Advice on DIY Router Table
Issue: Issue 3.21
Posted Date: 11/5/2002
He's getting a new router, now he needs the right table. With his Bosch 1617EVSPK package ordered and on its way, this woodworker faced his next challenge ? building a decent table to go with it! To this end, he posed three questions to his fellow router table DIYers:
- What's the best mounting plate material? He'd seen aluminum (from $50 to $99 from Rockler and McFeely), and synthetic (acrylic and phenolic from $25 to $50). He wasn't sure if aluminum warranted the higher cost and was leaning toward McFeely RM-3509 for $33.
- Since he's planning to use 3/4" MDF (and Formica) for the top and fence, should he double the thickness for the top? He's thinking that reinforcing the edges with 3/4" oak might be good enough.
- Does he need both a round and an offset sub-base? He's planning to order a clear acrylic sub-base from Pat Warner and wonders if he can't get by with the offset base ? and just use the round side when following an edge guide.
Rousseau phenolic plate
Question 1: This one got the most response. A couple of woodworkers thought an aluminum plate would stand up better to a big, heavy 3-1/2 hp router. One mentioned getting Rockler's on sale and how well it worked for his DW746. Another poster, however, declared his aluminum plate was plenty sturdy for a 1617 ? since it was the same model he owned. He also liked its detachable rings that allowed collar guides or larger bits and its $30 price! But according to a couple of other Rousseau users, the rings could be some trouble. Even though he liked the plate overall, a woodworker noted that the rings were hard to remove and re-install. Another cautioned that the center ring was slightly raised and, once installed, prevented the plate from being perfectly flat.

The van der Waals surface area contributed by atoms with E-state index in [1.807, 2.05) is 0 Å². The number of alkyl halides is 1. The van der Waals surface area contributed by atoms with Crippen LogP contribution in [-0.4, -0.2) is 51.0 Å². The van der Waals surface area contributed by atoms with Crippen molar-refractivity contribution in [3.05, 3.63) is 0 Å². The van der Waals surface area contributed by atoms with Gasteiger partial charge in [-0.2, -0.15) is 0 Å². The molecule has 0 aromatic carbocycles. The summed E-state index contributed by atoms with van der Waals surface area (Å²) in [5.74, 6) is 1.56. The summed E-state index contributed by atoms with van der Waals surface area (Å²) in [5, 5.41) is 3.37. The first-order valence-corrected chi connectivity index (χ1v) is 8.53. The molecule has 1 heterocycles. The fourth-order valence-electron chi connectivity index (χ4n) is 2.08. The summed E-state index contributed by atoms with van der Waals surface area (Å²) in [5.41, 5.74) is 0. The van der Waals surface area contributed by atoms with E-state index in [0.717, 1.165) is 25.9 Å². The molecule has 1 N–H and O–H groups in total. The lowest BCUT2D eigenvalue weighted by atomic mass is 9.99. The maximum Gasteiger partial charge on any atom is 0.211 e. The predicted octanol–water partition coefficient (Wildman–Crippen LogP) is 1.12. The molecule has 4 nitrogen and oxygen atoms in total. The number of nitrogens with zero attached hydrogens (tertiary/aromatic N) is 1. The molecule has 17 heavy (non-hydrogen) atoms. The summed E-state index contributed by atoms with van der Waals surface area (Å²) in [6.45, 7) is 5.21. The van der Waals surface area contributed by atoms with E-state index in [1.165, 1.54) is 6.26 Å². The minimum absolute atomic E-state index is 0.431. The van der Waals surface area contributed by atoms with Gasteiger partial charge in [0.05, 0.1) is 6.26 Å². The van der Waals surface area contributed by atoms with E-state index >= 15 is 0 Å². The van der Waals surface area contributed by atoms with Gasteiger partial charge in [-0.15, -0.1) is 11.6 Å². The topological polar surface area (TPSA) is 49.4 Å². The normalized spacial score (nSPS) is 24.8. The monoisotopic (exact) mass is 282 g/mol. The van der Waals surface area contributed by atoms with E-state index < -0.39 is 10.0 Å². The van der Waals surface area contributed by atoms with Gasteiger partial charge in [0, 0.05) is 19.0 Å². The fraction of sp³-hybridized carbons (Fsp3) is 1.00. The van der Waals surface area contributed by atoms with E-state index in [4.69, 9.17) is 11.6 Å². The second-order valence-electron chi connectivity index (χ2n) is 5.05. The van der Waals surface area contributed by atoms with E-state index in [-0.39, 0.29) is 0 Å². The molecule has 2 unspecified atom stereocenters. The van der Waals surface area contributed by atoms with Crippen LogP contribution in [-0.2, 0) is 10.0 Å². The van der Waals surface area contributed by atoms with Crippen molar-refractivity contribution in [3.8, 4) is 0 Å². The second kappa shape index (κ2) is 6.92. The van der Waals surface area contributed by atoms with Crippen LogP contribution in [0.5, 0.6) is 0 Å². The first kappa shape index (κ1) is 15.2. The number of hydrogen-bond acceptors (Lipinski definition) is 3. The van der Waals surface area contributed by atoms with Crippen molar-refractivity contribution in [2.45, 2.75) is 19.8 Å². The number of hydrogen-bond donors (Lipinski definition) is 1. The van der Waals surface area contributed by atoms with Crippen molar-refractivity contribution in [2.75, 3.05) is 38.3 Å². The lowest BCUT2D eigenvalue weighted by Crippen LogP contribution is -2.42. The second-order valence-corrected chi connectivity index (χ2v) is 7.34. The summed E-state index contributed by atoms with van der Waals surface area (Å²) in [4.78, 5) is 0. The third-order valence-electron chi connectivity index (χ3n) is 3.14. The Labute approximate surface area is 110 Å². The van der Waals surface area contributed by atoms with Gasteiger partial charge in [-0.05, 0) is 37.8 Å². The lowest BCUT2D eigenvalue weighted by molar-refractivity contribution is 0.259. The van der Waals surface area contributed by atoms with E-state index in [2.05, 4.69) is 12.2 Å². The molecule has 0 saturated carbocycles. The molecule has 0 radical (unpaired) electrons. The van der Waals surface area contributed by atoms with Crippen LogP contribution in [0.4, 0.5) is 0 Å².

For something completely different, a thrifty woodworker suggested picking up a $5 plastic cutting board from Wal-Mart and using it as material for an insert. Or, if you're feeling extravagant, a post suggested looking at power lift models that allow you to keep both bases out of the table for hand use.
Question 2: It was suggested, as a rule of thumb, that whatever the top was it should not flex under normal operations. And MDF laminated on both sides should meet this standard for table and fence. If there's still some flexing, he thought a couple of cleats on the underside would stiffen the top. Why both sides? Aside from adding more strength, laminating both surfaces evens out the moisture absorption and minimizes warping. Someone also suggested checking with Bosch to see if they offered an optional plate.
Question 3: Another 1617EVSPK owner explained that he ordered both sub-bases from Pat Warner -- the offset for his fixed base and the round for the plunger. He liked having the different setups and not having any extra material sticking out from his plunger.
With all the advice in mind, the original poster declared his intention to order the Rousseau insert and use a single thickness of his MDF reinforced with oak strips (laminated on top and bottom). The oak strips would also provide a little more "grab-on" for clamps and rails used to lock the fence into position. No decision was provided for Question 3, but he promised he'd be back with more questions.